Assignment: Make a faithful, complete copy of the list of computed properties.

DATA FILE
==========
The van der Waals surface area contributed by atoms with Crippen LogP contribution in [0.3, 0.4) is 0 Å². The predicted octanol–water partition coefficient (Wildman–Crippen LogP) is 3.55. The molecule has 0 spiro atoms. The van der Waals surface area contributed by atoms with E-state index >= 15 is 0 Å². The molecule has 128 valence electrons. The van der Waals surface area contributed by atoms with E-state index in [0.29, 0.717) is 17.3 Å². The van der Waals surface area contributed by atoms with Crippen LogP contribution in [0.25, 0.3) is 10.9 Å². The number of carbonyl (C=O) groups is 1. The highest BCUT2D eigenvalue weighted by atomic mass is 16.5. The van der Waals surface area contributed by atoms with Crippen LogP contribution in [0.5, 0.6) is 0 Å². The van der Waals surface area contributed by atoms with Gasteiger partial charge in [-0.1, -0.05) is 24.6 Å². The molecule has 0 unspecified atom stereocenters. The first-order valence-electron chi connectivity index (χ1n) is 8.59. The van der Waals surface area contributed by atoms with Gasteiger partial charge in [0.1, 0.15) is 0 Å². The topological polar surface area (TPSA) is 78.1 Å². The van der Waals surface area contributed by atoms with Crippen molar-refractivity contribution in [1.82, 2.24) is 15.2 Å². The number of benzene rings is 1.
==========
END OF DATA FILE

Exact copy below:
The van der Waals surface area contributed by atoms with Crippen LogP contribution in [0.3, 0.4) is 0 Å². The predicted octanol–water partition coefficient (Wildman–Crippen LogP) is 3.55. The molecule has 0 spiro atoms. The van der Waals surface area contributed by atoms with E-state index >= 15 is 0 Å². The molecule has 128 valence electrons. The van der Waals surface area contributed by atoms with E-state index in [0.29, 0.717) is 17.3 Å². The van der Waals surface area contributed by atoms with Crippen LogP contribution in [0.25, 0.3) is 10.9 Å². The number of carbonyl (C=O) groups is 1. The highest BCUT2D eigenvalue weighted by atomic mass is 16.5. The van der Waals surface area contributed by atoms with Crippen LogP contribution in [0.5, 0.6) is 0 Å². The van der Waals surface area contributed by atoms with Gasteiger partial charge in [-0.1, -0.05) is 24.6 Å². The molecule has 0 unspecified atom stereocenters. The first-order valence-electron chi connectivity index (χ1n) is 8.59. The van der Waals surface area contributed by atoms with Gasteiger partial charge in [0.1, 0.15) is 0 Å². The topological polar surface area (TPSA) is 78.1 Å². The van der Waals surface area contributed by atoms with Crippen molar-refractivity contribution in [1.82, 2.24) is 15.2 Å². The number of benzene rings is 1.